Note that this lawsuit itself won't stop the slow death of tenure and academic freedom going forward at the University of Arkansas.  New hires would still be entitled only to paper-thin tenure.  Meanwhile, nationwide, we still are grappling with the elimination of tenure-track positions altogether, in favor of cheap adjunct labor.  Nevertheless, I applaud my plaintiff-colleagues.  It's time faculty started pushing back, lest we irreversibly turn American universities into a mockery of the Bolognian conception—just in time for its 1,000-year anniversary in 2088.

Professor Silverstein is tracking the litigation at his blog, Jurisophia, where you can download the complaint.  The case is Palade, Borse, and Sullivan v. Board of Trustees of the University of Arkansas System, No. 4:19-cv00379-JM (E.D. Ark. filed May 31, 2019).  Here is June 1 coverage in The Arkansas Democrat-Gazette.  One of the named plaintiffs is a law professor, extraordinary practicing attorney, and treasured friend of mine, J. Thomas Sullivan at Arkansas Little Rock.

Wednesday, January 31, 2018

Brief argues public interest in social science research, FOI, while managing privacy risk

Representing the National Association of Scholars, UCLA Professor Eugene Volokh, UALR Professor Robert Steinbuch, and I filed an amicus brief in a California appellate case in which we argue the public interest in social science research, especially freedom of information in the area of legal education and admission to the bar, while managing risks to personal privacy.  Below is the introduction.  A longer excerpt appears here on TaxProf Blog, along with a link to the full brief in PDF.  My thanks to two formidable writing partners and a dedicated client.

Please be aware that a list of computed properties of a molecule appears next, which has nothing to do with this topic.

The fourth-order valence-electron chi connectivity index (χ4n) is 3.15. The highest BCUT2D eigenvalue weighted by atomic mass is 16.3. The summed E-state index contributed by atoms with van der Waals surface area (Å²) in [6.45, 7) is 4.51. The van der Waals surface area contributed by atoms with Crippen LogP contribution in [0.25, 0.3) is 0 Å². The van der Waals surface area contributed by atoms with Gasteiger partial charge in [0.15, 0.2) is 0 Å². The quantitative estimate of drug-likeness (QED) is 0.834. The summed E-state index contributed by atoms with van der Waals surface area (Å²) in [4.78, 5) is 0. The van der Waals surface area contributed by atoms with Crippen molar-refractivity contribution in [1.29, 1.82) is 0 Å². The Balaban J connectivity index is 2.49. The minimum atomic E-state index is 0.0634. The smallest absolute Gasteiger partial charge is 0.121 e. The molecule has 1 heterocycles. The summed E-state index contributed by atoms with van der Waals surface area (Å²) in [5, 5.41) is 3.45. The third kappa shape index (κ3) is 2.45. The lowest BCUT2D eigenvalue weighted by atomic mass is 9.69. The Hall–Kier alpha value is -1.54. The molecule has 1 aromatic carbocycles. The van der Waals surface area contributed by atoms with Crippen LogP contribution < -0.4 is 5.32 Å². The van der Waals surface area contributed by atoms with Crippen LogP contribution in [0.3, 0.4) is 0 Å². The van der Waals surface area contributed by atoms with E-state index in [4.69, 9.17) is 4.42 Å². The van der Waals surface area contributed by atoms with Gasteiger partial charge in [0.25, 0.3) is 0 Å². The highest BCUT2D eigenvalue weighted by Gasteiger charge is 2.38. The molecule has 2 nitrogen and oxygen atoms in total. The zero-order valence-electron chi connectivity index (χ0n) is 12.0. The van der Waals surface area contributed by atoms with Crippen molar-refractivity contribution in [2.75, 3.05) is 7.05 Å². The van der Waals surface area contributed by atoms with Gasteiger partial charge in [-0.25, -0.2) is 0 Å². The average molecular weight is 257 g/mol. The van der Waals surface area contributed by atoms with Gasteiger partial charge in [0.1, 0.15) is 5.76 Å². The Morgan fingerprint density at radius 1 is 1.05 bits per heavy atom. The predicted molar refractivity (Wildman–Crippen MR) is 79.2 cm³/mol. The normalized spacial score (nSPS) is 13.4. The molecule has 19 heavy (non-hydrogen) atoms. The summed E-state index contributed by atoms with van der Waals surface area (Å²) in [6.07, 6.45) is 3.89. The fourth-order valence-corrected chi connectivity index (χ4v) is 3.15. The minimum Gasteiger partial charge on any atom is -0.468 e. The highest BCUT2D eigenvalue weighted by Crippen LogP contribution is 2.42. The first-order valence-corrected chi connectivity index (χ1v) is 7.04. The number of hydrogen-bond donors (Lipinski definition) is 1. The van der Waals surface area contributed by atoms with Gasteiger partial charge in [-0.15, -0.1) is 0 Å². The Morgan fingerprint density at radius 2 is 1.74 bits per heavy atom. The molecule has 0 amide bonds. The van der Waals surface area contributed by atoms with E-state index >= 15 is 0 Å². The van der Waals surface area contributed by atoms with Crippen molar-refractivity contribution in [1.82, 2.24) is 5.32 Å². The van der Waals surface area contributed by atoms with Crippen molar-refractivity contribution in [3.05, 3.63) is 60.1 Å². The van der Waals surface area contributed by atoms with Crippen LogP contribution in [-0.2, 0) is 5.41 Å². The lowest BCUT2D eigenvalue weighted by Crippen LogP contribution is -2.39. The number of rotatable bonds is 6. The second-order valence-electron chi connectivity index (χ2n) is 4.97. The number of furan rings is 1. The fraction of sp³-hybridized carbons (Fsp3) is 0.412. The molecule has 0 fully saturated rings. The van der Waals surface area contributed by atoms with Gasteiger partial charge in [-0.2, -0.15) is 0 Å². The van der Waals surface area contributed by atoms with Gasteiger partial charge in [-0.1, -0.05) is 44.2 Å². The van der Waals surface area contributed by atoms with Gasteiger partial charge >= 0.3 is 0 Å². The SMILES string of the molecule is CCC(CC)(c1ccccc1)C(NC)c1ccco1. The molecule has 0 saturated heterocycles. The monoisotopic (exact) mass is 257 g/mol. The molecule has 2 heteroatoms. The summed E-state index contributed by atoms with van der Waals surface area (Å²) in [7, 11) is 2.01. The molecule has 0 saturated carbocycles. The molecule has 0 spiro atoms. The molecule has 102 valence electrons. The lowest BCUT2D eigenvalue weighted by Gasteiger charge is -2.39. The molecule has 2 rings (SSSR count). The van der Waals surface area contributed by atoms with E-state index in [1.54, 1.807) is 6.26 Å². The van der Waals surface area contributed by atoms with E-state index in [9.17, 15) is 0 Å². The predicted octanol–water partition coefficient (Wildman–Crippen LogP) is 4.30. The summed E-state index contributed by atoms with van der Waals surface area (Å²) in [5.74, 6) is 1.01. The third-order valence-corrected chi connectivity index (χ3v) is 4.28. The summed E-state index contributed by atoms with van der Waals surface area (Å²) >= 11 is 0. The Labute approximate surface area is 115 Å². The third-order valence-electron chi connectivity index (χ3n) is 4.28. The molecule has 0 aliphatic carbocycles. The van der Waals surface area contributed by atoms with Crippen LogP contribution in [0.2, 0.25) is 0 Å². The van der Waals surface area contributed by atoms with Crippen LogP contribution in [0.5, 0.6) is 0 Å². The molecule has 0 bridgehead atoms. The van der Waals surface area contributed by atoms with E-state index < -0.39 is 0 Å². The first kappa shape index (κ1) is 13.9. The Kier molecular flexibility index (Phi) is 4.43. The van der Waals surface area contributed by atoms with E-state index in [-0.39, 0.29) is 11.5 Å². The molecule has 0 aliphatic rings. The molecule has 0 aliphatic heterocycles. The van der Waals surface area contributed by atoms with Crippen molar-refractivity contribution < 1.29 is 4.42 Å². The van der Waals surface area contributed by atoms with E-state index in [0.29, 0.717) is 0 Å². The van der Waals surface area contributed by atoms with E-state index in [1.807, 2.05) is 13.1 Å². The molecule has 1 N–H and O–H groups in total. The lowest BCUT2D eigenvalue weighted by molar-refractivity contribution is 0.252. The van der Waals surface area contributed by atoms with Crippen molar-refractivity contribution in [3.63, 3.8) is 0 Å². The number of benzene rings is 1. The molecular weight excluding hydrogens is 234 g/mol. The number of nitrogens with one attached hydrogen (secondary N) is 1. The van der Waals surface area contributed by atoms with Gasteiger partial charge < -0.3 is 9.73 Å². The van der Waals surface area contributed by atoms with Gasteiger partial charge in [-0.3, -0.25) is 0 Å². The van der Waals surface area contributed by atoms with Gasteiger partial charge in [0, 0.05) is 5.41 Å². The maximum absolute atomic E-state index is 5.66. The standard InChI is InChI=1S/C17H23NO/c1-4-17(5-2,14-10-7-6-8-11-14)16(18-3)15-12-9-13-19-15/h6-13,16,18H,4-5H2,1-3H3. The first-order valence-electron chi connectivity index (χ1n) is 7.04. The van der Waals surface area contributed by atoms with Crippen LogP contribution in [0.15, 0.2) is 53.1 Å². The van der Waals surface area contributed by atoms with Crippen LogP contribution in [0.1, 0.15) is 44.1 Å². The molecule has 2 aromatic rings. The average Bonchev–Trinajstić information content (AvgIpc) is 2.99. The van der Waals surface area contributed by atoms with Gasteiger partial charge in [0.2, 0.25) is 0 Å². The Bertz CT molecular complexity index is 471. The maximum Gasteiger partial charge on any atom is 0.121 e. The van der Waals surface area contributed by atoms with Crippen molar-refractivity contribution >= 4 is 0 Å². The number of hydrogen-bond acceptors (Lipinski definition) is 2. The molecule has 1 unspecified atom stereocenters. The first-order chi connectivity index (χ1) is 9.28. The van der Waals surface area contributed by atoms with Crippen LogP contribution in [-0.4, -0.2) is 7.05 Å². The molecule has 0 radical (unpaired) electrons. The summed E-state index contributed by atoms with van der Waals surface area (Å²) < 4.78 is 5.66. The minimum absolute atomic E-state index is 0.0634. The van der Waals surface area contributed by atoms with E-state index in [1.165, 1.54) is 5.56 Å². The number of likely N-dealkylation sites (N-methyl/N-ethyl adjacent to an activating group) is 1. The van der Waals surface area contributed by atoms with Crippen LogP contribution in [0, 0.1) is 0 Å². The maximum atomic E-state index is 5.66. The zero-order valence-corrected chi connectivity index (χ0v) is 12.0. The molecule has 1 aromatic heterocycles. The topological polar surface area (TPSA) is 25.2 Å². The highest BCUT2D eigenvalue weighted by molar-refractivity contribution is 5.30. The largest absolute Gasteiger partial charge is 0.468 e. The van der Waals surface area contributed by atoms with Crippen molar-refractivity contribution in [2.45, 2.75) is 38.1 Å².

Introduction
The public good often depends on social science research that employs personal data. Volumes of scientific breakthroughs based on data accumulated through access to public information demonstrate the importance and feasibility of enabling research in the public interest while still respecting data privacy. For decades, reliable and routine technical methods have ensured protection for personal privacy by de-identifying personal data.
Social science research into legal education and admission to the bar is presently a matter of urgent public interest and importance, requiring solid empirical analysis of anonymized personal data that government authorities possess. Social science research of the very kind proposed by Appellants Sander and The First Amendment Coalition represents standard, indeed commonplace, research practice furthering the public interest, while employing established methodologies that minimize the risk to privacy.

Wednesday, March 8, 2017

Don't take transparency for granted; FOIAs are always under fire